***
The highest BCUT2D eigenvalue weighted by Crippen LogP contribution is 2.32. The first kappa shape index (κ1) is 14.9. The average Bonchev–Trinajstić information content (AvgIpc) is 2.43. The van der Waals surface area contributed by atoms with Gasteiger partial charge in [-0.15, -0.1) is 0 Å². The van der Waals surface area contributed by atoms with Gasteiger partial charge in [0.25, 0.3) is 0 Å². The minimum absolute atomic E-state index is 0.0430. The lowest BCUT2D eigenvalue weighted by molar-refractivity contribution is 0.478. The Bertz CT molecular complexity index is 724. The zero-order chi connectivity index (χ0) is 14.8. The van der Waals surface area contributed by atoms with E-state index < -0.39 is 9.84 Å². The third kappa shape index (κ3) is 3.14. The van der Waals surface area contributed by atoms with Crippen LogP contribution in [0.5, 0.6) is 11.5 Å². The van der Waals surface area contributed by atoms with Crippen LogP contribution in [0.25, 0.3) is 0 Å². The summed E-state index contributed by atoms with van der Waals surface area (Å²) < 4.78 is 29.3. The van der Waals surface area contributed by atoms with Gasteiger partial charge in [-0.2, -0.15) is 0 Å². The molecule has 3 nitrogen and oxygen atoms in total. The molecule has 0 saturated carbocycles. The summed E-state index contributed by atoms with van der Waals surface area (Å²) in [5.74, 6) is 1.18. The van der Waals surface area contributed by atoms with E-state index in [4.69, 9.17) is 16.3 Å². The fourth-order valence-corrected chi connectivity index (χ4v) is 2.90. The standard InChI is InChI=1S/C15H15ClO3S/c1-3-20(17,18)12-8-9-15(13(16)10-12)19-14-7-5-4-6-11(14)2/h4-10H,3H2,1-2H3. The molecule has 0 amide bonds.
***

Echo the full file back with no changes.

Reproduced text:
The highest BCUT2D eigenvalue weighted by Crippen LogP contribution is 2.32. The first kappa shape index (κ1) is 14.9. The average Bonchev–Trinajstić information content (AvgIpc) is 2.43. The van der Waals surface area contributed by atoms with Gasteiger partial charge in [-0.15, -0.1) is 0 Å². The van der Waals surface area contributed by atoms with Gasteiger partial charge in [0.25, 0.3) is 0 Å². The minimum absolute atomic E-state index is 0.0430. The lowest BCUT2D eigenvalue weighted by molar-refractivity contribution is 0.478. The Bertz CT molecular complexity index is 724. The zero-order chi connectivity index (χ0) is 14.8. The van der Waals surface area contributed by atoms with E-state index < -0.39 is 9.84 Å². The third kappa shape index (κ3) is 3.14. The van der Waals surface area contributed by atoms with Crippen LogP contribution in [0.5, 0.6) is 11.5 Å². The van der Waals surface area contributed by atoms with Crippen LogP contribution in [0.25, 0.3) is 0 Å². The summed E-state index contributed by atoms with van der Waals surface area (Å²) < 4.78 is 29.3. The van der Waals surface area contributed by atoms with Gasteiger partial charge in [-0.2, -0.15) is 0 Å². The molecule has 3 nitrogen and oxygen atoms in total. The molecule has 0 saturated carbocycles. The summed E-state index contributed by atoms with van der Waals surface area (Å²) in [5.74, 6) is 1.18. The van der Waals surface area contributed by atoms with E-state index in [4.69, 9.17) is 16.3 Å². The fourth-order valence-corrected chi connectivity index (χ4v) is 2.90. The standard InChI is InChI=1S/C15H15ClO3S/c1-3-20(17,18)12-8-9-15(13(16)10-12)19-14-7-5-4-6-11(14)2/h4-10H,3H2,1-2H3. The molecule has 0 amide bonds.